The legal battle between Qualcomm and Apple is far from being over. Qualcomm, as detailed today via an official blog post, believes Apple is ‘improperly interfering’ with the chipmaker’s agreements with suppliers who share Apple as the common denominator. It has thus taken this moment to warn investors that this interference could lead to multi-million dollar cuts in profit and sales figures over the coming years.

For those unaware about the tussle between the two tech giants, Apple first lodged a billion lawsuit against the chipmaker for being charged unfairly for the patents they had nothing to do with. This was followed by unfair trade practice charges across the globe — specifically in China and South Korea. All this happened over the span of past three months.

Earlier this month, Qualcomm has also hit Apple back with a lawsuit seeking damages for wrongly accusing the chipmaker of unfair trade practices, harming its business and breaching their long-running contract. In the lawsuit filing, the company had already said that Apple was meddling in its relation with other partner suppliers and manufacturers — which is the interference caused today.

Talking about the same, Don Rosenberg, executive VP and general counsel of Qualcomm said:

Apple is improperly interfering with Qualcomm’s long-standing agreements with Qualcomm’s licensees. These license agreements remain valid and enforceable.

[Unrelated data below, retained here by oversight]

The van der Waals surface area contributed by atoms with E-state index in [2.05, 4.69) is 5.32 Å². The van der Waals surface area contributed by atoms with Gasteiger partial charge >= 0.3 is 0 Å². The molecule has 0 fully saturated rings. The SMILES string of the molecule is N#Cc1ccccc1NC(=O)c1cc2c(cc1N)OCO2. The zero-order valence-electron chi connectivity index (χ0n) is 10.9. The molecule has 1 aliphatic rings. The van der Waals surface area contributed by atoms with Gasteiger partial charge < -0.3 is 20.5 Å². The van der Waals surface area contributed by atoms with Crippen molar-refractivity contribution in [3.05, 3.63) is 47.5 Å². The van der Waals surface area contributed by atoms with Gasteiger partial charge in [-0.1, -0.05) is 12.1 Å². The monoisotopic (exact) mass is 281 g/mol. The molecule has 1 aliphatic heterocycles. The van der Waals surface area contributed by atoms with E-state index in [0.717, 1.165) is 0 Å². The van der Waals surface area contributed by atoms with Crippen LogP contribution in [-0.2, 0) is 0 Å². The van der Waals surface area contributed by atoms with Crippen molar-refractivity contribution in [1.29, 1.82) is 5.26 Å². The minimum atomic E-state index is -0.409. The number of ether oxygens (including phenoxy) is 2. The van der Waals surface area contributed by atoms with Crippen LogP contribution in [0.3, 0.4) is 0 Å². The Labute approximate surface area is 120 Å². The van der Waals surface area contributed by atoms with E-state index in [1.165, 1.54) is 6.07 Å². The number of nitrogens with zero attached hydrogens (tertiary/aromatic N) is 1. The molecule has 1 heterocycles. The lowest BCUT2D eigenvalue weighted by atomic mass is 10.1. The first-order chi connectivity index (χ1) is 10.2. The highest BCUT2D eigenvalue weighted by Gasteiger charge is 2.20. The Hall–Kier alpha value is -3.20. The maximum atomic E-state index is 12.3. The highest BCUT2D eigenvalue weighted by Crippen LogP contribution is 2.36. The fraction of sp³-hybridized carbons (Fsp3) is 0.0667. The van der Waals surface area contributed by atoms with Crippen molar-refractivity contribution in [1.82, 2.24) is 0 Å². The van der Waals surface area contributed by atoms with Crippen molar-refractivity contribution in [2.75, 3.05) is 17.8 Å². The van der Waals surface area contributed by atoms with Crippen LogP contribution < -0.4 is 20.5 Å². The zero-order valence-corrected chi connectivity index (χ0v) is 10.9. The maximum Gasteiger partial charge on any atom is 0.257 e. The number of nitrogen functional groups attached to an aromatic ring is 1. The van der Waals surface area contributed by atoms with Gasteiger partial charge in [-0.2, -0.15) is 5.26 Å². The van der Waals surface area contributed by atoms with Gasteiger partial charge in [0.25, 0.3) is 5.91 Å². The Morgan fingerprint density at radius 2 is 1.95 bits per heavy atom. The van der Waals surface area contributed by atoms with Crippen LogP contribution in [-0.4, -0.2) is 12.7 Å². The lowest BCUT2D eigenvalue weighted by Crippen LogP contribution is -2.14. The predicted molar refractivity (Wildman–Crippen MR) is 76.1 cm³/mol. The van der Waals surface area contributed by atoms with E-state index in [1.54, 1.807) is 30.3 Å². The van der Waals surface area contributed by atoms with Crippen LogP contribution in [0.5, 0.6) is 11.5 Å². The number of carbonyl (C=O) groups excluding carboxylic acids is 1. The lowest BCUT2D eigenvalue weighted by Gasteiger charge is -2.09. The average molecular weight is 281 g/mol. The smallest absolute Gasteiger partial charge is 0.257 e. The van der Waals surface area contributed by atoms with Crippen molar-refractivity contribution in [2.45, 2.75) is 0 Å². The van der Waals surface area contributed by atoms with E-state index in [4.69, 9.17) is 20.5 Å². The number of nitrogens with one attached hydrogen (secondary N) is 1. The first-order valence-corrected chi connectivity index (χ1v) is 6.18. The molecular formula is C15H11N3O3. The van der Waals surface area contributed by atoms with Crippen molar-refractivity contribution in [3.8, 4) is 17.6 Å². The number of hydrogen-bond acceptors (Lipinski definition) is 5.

Rosenberg further continues to mention that Apple has acknowledged that it owes license royalty payments to the chipmaker, still they’re continuing to focus on interfering with Qualcomm’s other contracts. As part of the same, Cupertino has now deemed their long-running contract, which applies to most iOS devices such as iPhones and iPads, between them as unacceptable.

Thus, the chipmaker has taken the aforementioned developments into account and updated its financial guidance for the coming quarter i.e Q3 2017. It has decided to be completely upfront about its situation and exclude royalty revenues it earned from Apple’s contract manufacturers.

The contract manufacturers may make some form of partial payment, but initial indications are that any payment would likely be insignificant.

Currently, the condition doesn’t seem to be looking positive — meaning it doesn’t expect any payments to come from them. Thus, it has lowered both its revenue guidance numbers by a massive $500 million. For the third fiscal quarter, Qualcomm is now expecting revenue in the range of $4.8 billion to $5.6 billion as compared to the previous $5.3 billion to $6.1 billion. The earnings per share has also been reduced to a range of $0.52-$0.62, as compared to the previous $0.67-$0.92 guidance. This means a year-on-year decline in sales/revenue is inevitable.


The Wall Street analysts had already warned that such a day would definitely come in the chipmaker’s lifecycle if it doesn’t settle the lawsuit with Apple. The investors, as expected, are reacting to this news pretty intensely as Qualcomm’s share price has been driven down by almost 3 percent. This doomsday warning could prove to be fatal for the largest mobile chipmaker in the future too. Talking about the attack on its integrity and business, Rosenberg has added,

Apple’s continued interference with Qualcomm’s agreements to which Apple is not a party is wrongful and the latest step in Apple’s global attack on Qualcomm. We will continue vigorously to defend our business model, and pursue our right to protect and receive fair value for our technological contributions to the industry.

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